Exercise Meditation Really Will Help Your Workout Performance

exercise meditation for workout performance

When it comes to getting the most out of your workout, exercise meditation may not be the first concept that pops into your head. Of course, there is a lot more to exercising than meditations. That said, the right sessions can actually boost your commitment to being physically active. This is particularly true when winter approaches and throughout the colder months.

Exercise Meditation is Easier Than You Think

Many people find it difficult to keep up with their workouts when the seasons change. This is particularly true at this time of year when the weather gets colder. After all, when it’s cold and wet or snowy outside, we feel inclined to head inside, curl up under a blanket, and eat fatty and sugary foods. Exercise meditation can help to turn that inclination around so that we stay active even when it’s cold outside.

Practicing exercise meditation on a regular basis can help you to overcome your shrinking enthusiasm to remain physically active. This isn’t just speculation. A recent study has shown that some very simple techniques can indeed solidify commitment to workouts over the winter.

Avoid Becoming Sedentary in the Winter

The study found that on the average winter day, people exercise for about 11 minutes less than they do in the summertime. Considering how little the average person exercises overall, this means that losing 11 minutes of that active time is significant. In fact, it can leave many people essentially sedentary for months on end.

The research was published by the University of Wisconsin-Madison, Iowa State Universe and other institutions in the Medicine & Science in Sport & Exercise journal. It examined various ways used for inspiring individuals to remain active in the Midwest as winter approached.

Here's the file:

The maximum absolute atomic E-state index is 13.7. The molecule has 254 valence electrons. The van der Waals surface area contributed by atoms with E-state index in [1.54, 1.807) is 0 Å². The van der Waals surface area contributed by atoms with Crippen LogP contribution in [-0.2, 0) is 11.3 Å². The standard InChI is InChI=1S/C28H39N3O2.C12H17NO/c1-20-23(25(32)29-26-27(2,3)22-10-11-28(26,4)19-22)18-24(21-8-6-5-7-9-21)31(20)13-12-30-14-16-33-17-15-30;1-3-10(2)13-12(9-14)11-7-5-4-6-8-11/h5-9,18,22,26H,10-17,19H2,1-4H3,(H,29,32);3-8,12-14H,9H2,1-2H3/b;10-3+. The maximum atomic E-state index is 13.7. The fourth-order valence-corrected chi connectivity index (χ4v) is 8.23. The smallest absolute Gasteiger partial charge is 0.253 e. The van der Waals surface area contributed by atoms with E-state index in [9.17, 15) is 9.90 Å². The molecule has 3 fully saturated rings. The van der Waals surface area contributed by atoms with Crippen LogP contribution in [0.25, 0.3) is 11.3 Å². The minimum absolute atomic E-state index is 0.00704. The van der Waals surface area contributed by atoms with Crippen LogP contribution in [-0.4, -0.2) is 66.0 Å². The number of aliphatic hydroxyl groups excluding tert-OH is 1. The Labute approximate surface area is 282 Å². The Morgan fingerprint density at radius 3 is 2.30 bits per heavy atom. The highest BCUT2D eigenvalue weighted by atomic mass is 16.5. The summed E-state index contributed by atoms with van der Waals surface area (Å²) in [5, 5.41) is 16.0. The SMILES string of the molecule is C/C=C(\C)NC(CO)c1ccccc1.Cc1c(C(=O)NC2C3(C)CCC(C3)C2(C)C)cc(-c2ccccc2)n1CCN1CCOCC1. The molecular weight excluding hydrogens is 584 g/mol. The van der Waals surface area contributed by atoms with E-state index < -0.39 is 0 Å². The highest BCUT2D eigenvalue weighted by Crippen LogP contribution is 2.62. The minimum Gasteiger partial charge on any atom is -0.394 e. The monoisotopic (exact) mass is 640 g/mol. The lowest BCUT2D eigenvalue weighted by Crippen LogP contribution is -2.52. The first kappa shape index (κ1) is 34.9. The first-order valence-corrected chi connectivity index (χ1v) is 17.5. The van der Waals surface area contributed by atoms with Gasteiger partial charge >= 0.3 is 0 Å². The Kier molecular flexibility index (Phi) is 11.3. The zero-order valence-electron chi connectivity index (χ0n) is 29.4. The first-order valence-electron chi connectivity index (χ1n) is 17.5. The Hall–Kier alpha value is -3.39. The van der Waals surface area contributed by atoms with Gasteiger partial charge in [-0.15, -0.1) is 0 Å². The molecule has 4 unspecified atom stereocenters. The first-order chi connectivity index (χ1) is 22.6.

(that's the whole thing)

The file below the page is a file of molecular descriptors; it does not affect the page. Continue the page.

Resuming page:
Motivating Yourself to Exercise

The researchers focused on having its participants learn mindfulness meditation or begin a regular, structured exercise routine. The mindfulness exercise was a mental activity involving meditation. The exercise routine used workouts to overcome inactivity. Though it would seem to make sense that keeping up with a regular exercise routine should motivate people to stay active more than an activity that was exclusively mental, meditating, this was not what the researchers found.

Instead, they found that mindfulness exercise meditation was more motivational for remaining active throughout the winter. At the same time, they found that it also had an impact on the risk of illness such as catching the common cold.

The participants in the exercise meditation study were 49 healthy men and women who were essentially inactive and who had never meditated before. They all wore an activity monitor for the purposes of the study.

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